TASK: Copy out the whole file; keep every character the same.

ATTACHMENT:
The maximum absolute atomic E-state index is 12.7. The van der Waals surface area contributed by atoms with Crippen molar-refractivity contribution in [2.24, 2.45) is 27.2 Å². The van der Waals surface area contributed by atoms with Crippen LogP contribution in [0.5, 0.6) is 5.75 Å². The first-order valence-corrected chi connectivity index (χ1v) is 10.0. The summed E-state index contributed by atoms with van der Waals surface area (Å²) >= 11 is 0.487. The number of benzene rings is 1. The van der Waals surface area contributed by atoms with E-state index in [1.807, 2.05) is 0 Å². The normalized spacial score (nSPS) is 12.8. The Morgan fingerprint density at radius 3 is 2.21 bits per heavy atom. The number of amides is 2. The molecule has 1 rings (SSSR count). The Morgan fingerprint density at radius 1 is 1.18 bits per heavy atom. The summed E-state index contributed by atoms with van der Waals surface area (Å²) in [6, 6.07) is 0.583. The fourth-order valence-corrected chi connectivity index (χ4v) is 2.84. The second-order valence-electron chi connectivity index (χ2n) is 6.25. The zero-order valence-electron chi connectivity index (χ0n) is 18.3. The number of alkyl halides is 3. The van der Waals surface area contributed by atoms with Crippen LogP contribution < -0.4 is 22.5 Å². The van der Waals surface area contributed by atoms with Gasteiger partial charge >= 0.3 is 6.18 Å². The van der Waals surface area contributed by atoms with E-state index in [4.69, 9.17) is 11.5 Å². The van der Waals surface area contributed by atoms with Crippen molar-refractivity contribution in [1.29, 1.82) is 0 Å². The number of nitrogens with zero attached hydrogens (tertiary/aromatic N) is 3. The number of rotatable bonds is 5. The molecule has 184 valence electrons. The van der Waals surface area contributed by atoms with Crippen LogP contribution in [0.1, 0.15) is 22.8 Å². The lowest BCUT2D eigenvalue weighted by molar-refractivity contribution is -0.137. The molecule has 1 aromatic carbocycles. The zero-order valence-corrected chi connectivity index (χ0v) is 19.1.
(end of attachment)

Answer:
The maximum absolute atomic E-state index is 12.7. The van der Waals surface area contributed by atoms with Crippen molar-refractivity contribution in [2.24, 2.45) is 27.2 Å². The van der Waals surface area contributed by atoms with Crippen LogP contribution in [0.5, 0.6) is 5.75 Å². The first-order valence-corrected chi connectivity index (χ1v) is 10.0. The summed E-state index contributed by atoms with van der Waals surface area (Å²) >= 11 is 0.487. The number of benzene rings is 1. The van der Waals surface area contributed by atoms with E-state index in [1.807, 2.05) is 0 Å². The normalized spacial score (nSPS) is 12.8. The Morgan fingerprint density at radius 3 is 2.21 bits per heavy atom. The number of amides is 2. The molecule has 1 rings (SSSR count). The Morgan fingerprint density at radius 1 is 1.18 bits per heavy atom. The summed E-state index contributed by atoms with van der Waals surface area (Å²) in [6, 6.07) is 0.583. The fourth-order valence-corrected chi connectivity index (χ4v) is 2.84. The second-order valence-electron chi connectivity index (χ2n) is 6.25. The zero-order valence-electron chi connectivity index (χ0n) is 18.3. The number of alkyl halides is 3. The van der Waals surface area contributed by atoms with Crippen LogP contribution < -0.4 is 22.5 Å². The van der Waals surface area contributed by atoms with Gasteiger partial charge >= 0.3 is 6.18 Å². The van der Waals surface area contributed by atoms with E-state index in [4.69, 9.17) is 11.5 Å². The van der Waals surface area contributed by atoms with Crippen molar-refractivity contribution in [1.29, 1.82) is 0 Å². The number of nitrogens with zero attached hydrogens (tertiary/aromatic N) is 3. The number of rotatable bonds is 5. The molecule has 184 valence electrons. The van der Waals surface area contributed by atoms with Crippen LogP contribution in [0.1, 0.15) is 22.8 Å². The lowest BCUT2D eigenvalue weighted by molar-refractivity contribution is -0.137. The molecule has 1 aromatic carbocycles. The zero-order valence-corrected chi connectivity index (χ0v) is 19.1.